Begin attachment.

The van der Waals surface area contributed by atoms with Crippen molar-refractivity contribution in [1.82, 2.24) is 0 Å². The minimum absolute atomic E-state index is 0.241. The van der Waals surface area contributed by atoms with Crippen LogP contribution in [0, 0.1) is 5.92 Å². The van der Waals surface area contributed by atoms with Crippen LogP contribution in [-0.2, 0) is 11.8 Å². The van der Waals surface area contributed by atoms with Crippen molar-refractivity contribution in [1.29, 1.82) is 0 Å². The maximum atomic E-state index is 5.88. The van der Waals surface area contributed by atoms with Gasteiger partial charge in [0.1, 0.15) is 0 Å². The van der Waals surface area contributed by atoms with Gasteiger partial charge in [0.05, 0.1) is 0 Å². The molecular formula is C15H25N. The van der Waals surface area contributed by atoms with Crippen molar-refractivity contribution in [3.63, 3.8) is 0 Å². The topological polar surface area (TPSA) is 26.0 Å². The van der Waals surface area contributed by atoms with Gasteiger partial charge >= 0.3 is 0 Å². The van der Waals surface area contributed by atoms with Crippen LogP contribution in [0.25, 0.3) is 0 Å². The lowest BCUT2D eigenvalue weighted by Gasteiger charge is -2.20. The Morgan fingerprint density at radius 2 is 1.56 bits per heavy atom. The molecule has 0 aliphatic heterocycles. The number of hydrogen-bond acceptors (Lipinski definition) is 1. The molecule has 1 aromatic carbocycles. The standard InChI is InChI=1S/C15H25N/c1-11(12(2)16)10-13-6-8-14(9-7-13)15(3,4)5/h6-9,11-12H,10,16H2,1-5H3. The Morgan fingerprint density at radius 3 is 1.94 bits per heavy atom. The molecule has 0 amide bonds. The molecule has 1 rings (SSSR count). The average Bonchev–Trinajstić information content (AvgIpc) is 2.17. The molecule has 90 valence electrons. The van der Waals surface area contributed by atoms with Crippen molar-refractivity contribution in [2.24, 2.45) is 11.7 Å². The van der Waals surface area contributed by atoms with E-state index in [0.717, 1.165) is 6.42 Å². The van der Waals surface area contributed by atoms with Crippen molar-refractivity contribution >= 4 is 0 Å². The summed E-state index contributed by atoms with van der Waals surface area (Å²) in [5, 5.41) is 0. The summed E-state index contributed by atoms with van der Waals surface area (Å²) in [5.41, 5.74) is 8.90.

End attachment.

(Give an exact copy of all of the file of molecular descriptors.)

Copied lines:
The van der Waals surface area contributed by atoms with Crippen molar-refractivity contribution in [1.82, 2.24) is 0 Å². The minimum absolute atomic E-state index is 0.241. The van der Waals surface area contributed by atoms with Crippen LogP contribution in [0, 0.1) is 5.92 Å². The van der Waals surface area contributed by atoms with Crippen LogP contribution in [-0.2, 0) is 11.8 Å². The van der Waals surface area contributed by atoms with Crippen molar-refractivity contribution in [1.29, 1.82) is 0 Å². The maximum atomic E-state index is 5.88. The van der Waals surface area contributed by atoms with Gasteiger partial charge in [0.1, 0.15) is 0 Å². The van der Waals surface area contributed by atoms with Gasteiger partial charge in [0.05, 0.1) is 0 Å². The molecular formula is C15H25N. The van der Waals surface area contributed by atoms with Crippen molar-refractivity contribution in [3.63, 3.8) is 0 Å². The topological polar surface area (TPSA) is 26.0 Å². The van der Waals surface area contributed by atoms with Gasteiger partial charge >= 0.3 is 0 Å². The van der Waals surface area contributed by atoms with Crippen LogP contribution in [0.25, 0.3) is 0 Å². The lowest BCUT2D eigenvalue weighted by Gasteiger charge is -2.20. The Morgan fingerprint density at radius 2 is 1.56 bits per heavy atom. The molecule has 0 aliphatic heterocycles. The number of hydrogen-bond acceptors (Lipinski definition) is 1. The molecule has 1 aromatic carbocycles. The standard InChI is InChI=1S/C15H25N/c1-11(12(2)16)10-13-6-8-14(9-7-13)15(3,4)5/h6-9,11-12H,10,16H2,1-5H3. The Morgan fingerprint density at radius 3 is 1.94 bits per heavy atom. The molecule has 0 amide bonds. The molecule has 1 rings (SSSR count). The average Bonchev–Trinajstić information content (AvgIpc) is 2.17. The molecule has 90 valence electrons. The van der Waals surface area contributed by atoms with Crippen molar-refractivity contribution in [2.24, 2.45) is 11.7 Å². The van der Waals surface area contributed by atoms with E-state index in [0.717, 1.165) is 6.42 Å². The van der Waals surface area contributed by atoms with Crippen molar-refractivity contribution >= 4 is 0 Å². The summed E-state index contributed by atoms with van der Waals surface area (Å²) in [5, 5.41) is 0. The summed E-state index contributed by atoms with van der Waals surface area (Å²) in [5.41, 5.74) is 8.90.